The 26 March 2012 saw the launch of the World Congress on Justice, Governance and Law for Environmental Sustainability – a congress of Judges, Attorneys-General, public prosecutors and Minister of environmental justice and many other experts in the legal world. The congress aims to bring the importance of implementation, compliance, and enforcement to the centre of the Rio+20 outcomes. The actual Congress takes place in Rio de Janeiro on 17-20 June 2012 and the launch message was clear: one of the three main objectives of Rio+20 is to review gaps in implementation and this must be a focus of any outcome document that is agreed in June.
As lawyers and judges, the panel was keen to emphasise the critical role that compliance and enforcement plays in achieving sustainable development. Cletus Springer, Director of the Department of Sustainable Development for the Organisation of American States, suggested that the following equation must guide thinking when developing the policy outcomes for Rio:
Sustainable Development – Rule of Law = Environmental Degradation
Or to put it another way, if the Rule of Law not strong enough to provide compliance and enforcement mechanisms of sustainable development policies, then environmental degradation will continue, due to a lack of environmental protection.
The World Bank reinforced the argument for strengthening the Rule of Law by offering a perspective from the investment world: that it is much more difficult to invest when there is no coherent global policy framework of compliance and enforcement of sustainable development policies. Having a more robust legal framework and stronger Rule of Law practices at both the international and national level will result in investor confidence.
Finally, in the summation remarks Justice Antonio Herman Benjamin stated that he is “most concerned about the five year period after Rio” – the period when the outcomes will be put in place and implemented through both existing, and new, legal mechanisms. “One of the paradigm shifts we have seen since Rio in 92” he continued “is that we better understand that laws by themselves do not mean much.” Without effective mechanisms for enforcing the laws, he stressed, the gap between paper laws and practice continues to widen. He urged the congress, and others involved in the Rio+20 process, to “close the disconnect between legal scholarship and practice”, learn from the lessons of weak implementation, and understand that a declaration alone will not be enough to achieve sustainable development.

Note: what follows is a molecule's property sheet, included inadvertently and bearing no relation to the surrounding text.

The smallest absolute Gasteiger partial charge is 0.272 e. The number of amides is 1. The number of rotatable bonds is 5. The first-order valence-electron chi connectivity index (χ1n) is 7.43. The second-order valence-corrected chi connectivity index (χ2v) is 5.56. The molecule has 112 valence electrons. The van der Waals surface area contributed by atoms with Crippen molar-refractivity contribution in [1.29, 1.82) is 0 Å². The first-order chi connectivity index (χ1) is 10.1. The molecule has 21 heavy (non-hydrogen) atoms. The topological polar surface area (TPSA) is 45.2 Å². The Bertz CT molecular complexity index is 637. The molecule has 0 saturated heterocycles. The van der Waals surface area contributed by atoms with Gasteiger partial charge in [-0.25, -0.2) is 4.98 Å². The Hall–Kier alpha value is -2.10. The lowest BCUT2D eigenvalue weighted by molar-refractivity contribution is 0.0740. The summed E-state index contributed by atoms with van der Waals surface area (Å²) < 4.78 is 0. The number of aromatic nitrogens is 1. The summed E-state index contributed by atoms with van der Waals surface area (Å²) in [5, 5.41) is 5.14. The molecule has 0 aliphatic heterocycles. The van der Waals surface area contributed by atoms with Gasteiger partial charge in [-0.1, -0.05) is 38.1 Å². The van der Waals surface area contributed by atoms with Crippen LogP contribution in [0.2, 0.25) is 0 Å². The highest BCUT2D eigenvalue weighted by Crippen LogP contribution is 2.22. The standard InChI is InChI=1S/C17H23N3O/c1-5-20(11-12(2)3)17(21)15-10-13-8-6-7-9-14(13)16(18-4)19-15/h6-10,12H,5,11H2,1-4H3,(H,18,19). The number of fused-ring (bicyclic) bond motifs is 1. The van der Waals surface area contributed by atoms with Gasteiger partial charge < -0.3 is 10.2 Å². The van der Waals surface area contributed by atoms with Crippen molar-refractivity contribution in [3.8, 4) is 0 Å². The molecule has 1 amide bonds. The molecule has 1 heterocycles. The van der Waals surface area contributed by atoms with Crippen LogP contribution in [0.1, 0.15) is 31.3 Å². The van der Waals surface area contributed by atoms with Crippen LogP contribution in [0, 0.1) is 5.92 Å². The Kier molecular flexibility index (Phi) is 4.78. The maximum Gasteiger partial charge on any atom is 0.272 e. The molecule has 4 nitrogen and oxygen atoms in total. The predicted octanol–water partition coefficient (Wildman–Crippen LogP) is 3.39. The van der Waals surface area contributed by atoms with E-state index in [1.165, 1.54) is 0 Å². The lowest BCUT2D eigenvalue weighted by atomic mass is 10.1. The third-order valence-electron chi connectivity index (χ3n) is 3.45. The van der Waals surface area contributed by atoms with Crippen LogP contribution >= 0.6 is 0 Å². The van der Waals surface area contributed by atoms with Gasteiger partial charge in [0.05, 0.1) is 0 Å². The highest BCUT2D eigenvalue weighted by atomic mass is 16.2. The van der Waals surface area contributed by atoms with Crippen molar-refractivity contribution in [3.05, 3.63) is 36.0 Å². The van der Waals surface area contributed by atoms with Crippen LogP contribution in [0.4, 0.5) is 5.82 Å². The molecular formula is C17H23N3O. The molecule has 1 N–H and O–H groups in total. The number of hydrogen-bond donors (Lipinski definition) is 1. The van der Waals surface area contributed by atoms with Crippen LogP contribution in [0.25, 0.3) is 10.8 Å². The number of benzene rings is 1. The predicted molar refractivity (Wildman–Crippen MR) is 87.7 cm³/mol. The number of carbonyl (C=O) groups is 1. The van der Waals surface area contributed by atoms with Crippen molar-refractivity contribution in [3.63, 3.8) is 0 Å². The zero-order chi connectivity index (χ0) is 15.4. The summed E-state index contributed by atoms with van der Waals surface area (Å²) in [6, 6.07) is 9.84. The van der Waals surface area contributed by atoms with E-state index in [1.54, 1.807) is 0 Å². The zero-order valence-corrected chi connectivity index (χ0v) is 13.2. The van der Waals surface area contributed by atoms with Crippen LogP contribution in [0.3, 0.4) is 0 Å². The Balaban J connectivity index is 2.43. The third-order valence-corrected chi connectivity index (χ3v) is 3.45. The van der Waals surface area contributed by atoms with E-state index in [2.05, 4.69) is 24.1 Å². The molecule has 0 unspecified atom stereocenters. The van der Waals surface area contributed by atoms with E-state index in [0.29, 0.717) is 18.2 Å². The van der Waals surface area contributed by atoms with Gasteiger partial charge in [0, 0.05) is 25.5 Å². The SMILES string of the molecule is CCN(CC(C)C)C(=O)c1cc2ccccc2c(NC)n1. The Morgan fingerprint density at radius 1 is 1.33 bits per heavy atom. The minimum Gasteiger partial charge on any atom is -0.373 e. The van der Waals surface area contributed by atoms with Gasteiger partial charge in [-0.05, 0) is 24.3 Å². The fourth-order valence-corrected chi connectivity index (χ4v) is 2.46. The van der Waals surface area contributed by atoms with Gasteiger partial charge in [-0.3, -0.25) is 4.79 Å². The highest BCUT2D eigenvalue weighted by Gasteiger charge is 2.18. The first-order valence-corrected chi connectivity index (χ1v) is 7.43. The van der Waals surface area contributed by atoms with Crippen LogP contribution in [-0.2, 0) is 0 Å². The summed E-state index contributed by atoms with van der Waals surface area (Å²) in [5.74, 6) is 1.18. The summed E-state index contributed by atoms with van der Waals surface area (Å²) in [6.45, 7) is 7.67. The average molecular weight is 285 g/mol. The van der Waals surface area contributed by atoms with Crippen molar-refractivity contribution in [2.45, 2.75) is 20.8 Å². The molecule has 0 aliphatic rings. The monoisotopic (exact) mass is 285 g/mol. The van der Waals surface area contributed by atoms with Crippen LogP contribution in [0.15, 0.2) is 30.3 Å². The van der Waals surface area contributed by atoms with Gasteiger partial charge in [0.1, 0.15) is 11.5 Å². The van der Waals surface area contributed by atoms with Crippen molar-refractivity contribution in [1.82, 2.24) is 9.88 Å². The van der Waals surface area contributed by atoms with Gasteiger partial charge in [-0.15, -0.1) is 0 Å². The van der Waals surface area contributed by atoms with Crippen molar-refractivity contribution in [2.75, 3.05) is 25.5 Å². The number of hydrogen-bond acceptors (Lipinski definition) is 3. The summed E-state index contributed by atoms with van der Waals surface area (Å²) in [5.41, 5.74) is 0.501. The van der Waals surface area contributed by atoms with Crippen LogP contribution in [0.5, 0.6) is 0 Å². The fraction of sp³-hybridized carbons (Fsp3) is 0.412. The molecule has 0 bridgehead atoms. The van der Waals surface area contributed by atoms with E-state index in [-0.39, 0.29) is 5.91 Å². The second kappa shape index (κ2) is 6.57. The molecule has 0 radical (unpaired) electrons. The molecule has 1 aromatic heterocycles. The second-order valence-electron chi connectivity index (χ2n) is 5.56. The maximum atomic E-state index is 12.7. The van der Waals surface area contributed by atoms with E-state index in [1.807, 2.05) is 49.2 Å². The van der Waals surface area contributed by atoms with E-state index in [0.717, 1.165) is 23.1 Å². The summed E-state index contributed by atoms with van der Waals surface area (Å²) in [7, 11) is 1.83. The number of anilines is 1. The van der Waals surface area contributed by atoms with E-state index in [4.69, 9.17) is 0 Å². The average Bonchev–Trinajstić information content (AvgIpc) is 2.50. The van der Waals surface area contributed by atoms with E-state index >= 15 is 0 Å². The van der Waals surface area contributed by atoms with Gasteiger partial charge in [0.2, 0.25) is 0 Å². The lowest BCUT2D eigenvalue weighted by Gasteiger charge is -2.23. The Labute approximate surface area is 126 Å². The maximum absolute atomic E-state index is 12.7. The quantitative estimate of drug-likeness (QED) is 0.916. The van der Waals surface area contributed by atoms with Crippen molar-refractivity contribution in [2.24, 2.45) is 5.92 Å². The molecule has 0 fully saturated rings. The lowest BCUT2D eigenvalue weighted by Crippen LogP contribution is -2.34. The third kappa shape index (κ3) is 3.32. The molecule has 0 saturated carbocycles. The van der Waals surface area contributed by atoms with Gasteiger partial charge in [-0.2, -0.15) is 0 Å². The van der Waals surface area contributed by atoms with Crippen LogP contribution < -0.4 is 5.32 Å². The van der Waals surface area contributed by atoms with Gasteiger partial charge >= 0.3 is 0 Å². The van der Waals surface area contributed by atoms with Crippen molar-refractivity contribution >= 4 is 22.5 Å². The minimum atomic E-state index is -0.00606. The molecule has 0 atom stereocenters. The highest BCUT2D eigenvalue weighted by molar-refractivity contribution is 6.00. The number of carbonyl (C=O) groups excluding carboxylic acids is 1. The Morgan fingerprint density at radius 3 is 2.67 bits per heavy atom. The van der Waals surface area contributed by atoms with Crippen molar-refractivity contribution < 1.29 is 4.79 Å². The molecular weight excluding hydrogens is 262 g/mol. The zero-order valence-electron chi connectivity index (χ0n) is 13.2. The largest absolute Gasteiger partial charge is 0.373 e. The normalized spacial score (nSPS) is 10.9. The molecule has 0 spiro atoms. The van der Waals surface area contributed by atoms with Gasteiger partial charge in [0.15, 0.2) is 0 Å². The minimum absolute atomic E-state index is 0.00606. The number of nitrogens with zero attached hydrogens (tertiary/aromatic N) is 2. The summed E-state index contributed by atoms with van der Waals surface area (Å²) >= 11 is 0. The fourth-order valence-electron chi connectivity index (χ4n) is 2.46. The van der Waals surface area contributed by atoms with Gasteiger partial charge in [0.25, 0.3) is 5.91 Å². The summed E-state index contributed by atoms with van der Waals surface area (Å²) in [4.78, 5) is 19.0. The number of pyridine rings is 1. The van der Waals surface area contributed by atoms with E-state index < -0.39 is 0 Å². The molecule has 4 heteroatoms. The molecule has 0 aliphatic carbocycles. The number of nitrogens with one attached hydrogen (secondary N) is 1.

With that rally cry from the judges and legal practitioners, we can all look ahead, not just to Rio, but beyond – and especially to those first five years when any outcomes will be transposed from soft law principles or high level agreement into hard law practices. It would be both an embarrassment and a shame on this generation if, in twenty years’ time, the gaps in implementation – due to weak compliance and enforcement mechanisms – continue to undermine the transition to sustainable and just societies, and compromise the ability of future generations to live healthy, happy, and safe lives. So perhaps we might consider the following equation on the path to Rio and beyond:
Sustainable Development + Rule of Law = Safeguarding the future for generations to come.
Kirsty Schneeberger is the senior project officer for the Stakeholder Forum. This post was first published in Outreach. ERIC Ltd is very grateful for her permission to reproduce it here.